1
vote
1answer
60 views

Why do many cells together survive better than one cell alone?

I know that one cell with no ECM is subject to anoikis. That's why in general one cell alone not in its environment is dying. But are there advantages for a cell to live close to other cells even of ...
0
votes
1answer
13 views

Salt Bridge for Microbial Fuel Cell: Full or Partly Full?

I'm making a microbial fuel cell out of benthic mud and salt water in containers. My salt bridge will be made of agar and table salt solidified in PVC pipes. Does the salt bridge connecting the anode (...
1
vote
1answer
63 views

Does a cell suspend or exit cell cycle at G0?

In an exam, there was one question which asked whether the cell exits or suspends cell cycle at G0 phase. I answered that it exits cell cycle but the official answer key says it suspends cell cycle. ...
0
votes
0answers
21 views

Can a lentivirus expressed protein that is undetectable by western blot be detected by BioID?

Cloned a single herpesviral gene into pCDH-EF!-GFP and see phenotypic effect on cells of interest and viral gene transcripts BUT unable to detect ANY protein using HRP boosted western blot. Even with ...
0
votes
0answers
21 views

What does it mean for a gametocyte to “reprogram” the genes inside of it?

I am aware that frequently clones have genetic defects not present in the donor organism, even though the two are genetically identical. The reason for this is that apparently the enclosing gametocyte ...
2
votes
1answer
48 views

Are epigenetic modifications the most stable mechanisms for cell differentiation?

Wondering what the general take is on what are the molecular mechanisms that are mostly responsible for cell type differentiation stability; ie, for a cell's identity to actually become 'locked in' ...
2
votes
1answer
79 views

Can radiation exposure cause cancer later in life even if no traces of radioactive material are present in the body anymore?

I had a long-lasting debate with a friend of mine about the Fukushima incident. The question that we tried to solve was if radiation or toxin exposure can cause cancer later in life even if no ...
23
votes
3answers
4k views

Are cells guaranteed to get at least one mitochondrion when they divide?

If mitochondria exist at random within a cell, isn't there a possibility that cell division will result in a daughter cell with no mitochondria? If not, what is the process for guaranteeing at least ...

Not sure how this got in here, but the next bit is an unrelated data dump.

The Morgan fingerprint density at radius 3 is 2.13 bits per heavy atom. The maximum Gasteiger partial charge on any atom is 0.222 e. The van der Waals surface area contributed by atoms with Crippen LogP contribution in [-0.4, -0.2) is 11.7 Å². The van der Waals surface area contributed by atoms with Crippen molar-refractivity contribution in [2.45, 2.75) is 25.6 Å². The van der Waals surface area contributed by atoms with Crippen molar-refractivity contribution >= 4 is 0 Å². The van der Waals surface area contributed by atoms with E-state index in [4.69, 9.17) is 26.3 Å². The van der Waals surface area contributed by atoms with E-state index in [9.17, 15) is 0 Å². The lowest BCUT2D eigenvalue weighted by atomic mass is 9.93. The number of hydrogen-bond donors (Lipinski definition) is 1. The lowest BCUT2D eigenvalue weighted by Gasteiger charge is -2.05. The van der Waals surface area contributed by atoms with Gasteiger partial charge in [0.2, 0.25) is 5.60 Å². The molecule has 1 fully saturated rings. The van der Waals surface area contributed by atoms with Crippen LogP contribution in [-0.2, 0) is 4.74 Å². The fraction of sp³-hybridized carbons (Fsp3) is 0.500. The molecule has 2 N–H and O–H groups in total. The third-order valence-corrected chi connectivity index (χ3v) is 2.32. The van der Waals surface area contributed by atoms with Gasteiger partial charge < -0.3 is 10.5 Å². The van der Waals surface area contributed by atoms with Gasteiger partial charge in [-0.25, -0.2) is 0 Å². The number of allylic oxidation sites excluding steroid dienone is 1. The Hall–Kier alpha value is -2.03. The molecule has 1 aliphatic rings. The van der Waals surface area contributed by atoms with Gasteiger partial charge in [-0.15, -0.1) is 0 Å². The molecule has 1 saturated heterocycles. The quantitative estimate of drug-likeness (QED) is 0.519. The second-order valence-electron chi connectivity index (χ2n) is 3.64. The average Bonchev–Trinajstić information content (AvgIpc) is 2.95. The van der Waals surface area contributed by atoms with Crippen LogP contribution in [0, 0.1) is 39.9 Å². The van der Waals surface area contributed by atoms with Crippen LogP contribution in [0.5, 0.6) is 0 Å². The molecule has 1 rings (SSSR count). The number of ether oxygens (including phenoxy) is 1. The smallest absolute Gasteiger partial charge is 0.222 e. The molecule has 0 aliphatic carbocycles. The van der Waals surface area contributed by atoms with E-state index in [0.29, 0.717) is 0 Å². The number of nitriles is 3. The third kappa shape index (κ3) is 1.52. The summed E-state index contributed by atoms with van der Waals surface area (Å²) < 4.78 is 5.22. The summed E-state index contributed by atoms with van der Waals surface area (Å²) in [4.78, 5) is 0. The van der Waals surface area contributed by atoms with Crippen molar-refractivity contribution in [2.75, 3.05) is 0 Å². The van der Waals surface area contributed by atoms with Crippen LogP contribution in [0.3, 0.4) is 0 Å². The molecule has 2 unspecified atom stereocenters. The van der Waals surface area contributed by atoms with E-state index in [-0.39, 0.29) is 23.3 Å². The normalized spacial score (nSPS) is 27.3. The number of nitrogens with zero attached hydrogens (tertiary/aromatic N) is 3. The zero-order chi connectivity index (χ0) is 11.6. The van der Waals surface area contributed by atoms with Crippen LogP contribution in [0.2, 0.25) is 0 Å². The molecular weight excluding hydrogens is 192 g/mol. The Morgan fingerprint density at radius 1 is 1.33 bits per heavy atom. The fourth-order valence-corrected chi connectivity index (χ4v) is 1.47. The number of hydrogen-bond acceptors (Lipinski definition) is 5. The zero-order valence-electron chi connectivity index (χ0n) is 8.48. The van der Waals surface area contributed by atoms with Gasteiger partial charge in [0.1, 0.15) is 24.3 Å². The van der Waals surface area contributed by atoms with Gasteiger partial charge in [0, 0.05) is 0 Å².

0
votes
0answers
23 views

Insight on HPV vaccine to prevent/control reactivation of latent infections in those already infected

Some women experience reactivation of HPV infection in their 50's due to weakened immune system and weakened immune memory. Is it outside the realm of possibility that giving the HPV vaccine to those ...
1
vote
0answers
48 views

Protein misfolding [closed]

Protein misfolding is usually prevented by molecular chaperons. Rarely, the chaperons are not able to prevent the misfolding as a result of which the infectous molecules called prions will form. My ...
0
votes
0answers
14 views

How are codocytes or target cells formed?

How are codocytes or target cells formed in conditions like Thalassemia? And why do they appear like a target(as in why is there a central red surrounded by pallor surrounded by red?)
2
votes
1answer
63 views

What does substrate mean?

I have been reading some literature on measurements related to biofilms. In some articles the word "substrate" seems to stand for the material on which a biofilm is growing. In other articles, it ...
0
votes
0answers
51 views

Stopping all intracellular activity in a reversible fashion

I have never studied biology but the following question seems meaningful to me. Suppose I take a cell, not that of a unicellular organism, but a human cell. Normally, there are some intracellular ...
0
votes
0answers
13 views

Endocytic pathway: Macropinocytosis

So I'm trying to understand this phrase: Unlike other endocytic pathways, macropinocytosis is acutely induced by growth factors From the following paper The 4 endocytic pathways I know of are ...
-1
votes
1answer
71 views

Chargaff Rules (confusion) [closed]

A professor of mine wrote that: $\frac{A+T}{G+C}$ is constant in double stranded DNA of different origin. However The Chargaff rules state that due to base pairing in the DNA it holds that : $A=T$ ...
2
votes
2answers
76 views

Do histones constitute the largest proportion of the protein in chromosomes at mitosis?

Do histones contribute more (by mass) than non-histone proteins in the chromosomes formed during mitosis?